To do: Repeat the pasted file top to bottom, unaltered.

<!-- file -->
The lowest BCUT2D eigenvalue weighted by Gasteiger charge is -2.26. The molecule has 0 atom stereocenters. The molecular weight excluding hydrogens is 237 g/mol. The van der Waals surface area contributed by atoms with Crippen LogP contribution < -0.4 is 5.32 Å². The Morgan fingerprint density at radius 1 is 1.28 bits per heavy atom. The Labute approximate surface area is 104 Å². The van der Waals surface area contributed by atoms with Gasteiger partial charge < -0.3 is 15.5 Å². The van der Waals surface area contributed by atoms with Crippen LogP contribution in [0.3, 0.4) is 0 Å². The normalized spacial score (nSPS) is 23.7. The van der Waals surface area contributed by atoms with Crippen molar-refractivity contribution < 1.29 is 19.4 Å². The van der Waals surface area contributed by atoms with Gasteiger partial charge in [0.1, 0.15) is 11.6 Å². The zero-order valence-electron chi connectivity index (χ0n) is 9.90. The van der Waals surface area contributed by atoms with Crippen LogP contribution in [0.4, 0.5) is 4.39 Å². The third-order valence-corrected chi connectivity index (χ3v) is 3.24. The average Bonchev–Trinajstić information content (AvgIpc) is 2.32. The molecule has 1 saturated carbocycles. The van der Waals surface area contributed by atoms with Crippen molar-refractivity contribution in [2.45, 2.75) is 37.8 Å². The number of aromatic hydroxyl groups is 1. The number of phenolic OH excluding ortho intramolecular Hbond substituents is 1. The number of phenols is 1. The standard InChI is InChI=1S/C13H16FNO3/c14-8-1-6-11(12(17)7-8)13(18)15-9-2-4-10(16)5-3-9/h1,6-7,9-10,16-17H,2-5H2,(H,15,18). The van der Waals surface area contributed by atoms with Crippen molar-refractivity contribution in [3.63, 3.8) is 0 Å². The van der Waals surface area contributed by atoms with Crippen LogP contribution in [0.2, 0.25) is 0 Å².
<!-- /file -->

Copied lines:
The lowest BCUT2D eigenvalue weighted by Gasteiger charge is -2.26. The molecule has 0 atom stereocenters. The molecular weight excluding hydrogens is 237 g/mol. The van der Waals surface area contributed by atoms with Crippen LogP contribution < -0.4 is 5.32 Å². The Morgan fingerprint density at radius 1 is 1.28 bits per heavy atom. The Labute approximate surface area is 104 Å². The van der Waals surface area contributed by atoms with Gasteiger partial charge < -0.3 is 15.5 Å². The van der Waals surface area contributed by atoms with Crippen LogP contribution in [0.3, 0.4) is 0 Å². The normalized spacial score (nSPS) is 23.7. The van der Waals surface area contributed by atoms with Crippen molar-refractivity contribution < 1.29 is 19.4 Å². The van der Waals surface area contributed by atoms with Gasteiger partial charge in [0.1, 0.15) is 11.6 Å². The zero-order valence-electron chi connectivity index (χ0n) is 9.90. The van der Waals surface area contributed by atoms with Crippen LogP contribution in [0.4, 0.5) is 4.39 Å². The third-order valence-corrected chi connectivity index (χ3v) is 3.24. The average Bonchev–Trinajstić information content (AvgIpc) is 2.32. The molecule has 1 saturated carbocycles. The van der Waals surface area contributed by atoms with Crippen molar-refractivity contribution in [2.45, 2.75) is 37.8 Å². The number of aromatic hydroxyl groups is 1. The number of phenolic OH excluding ortho intramolecular Hbond substituents is 1. The number of phenols is 1. The standard InChI is InChI=1S/C13H16FNO3/c14-8-1-6-11(12(17)7-8)13(18)15-9-2-4-10(16)5-3-9/h1,6-7,9-10,16-17H,2-5H2,(H,15,18). The van der Waals surface area contributed by atoms with Crippen molar-refractivity contribution in [3.63, 3.8) is 0 Å². The van der Waals surface area contributed by atoms with Crippen LogP contribution in [0.2, 0.25) is 0 Å².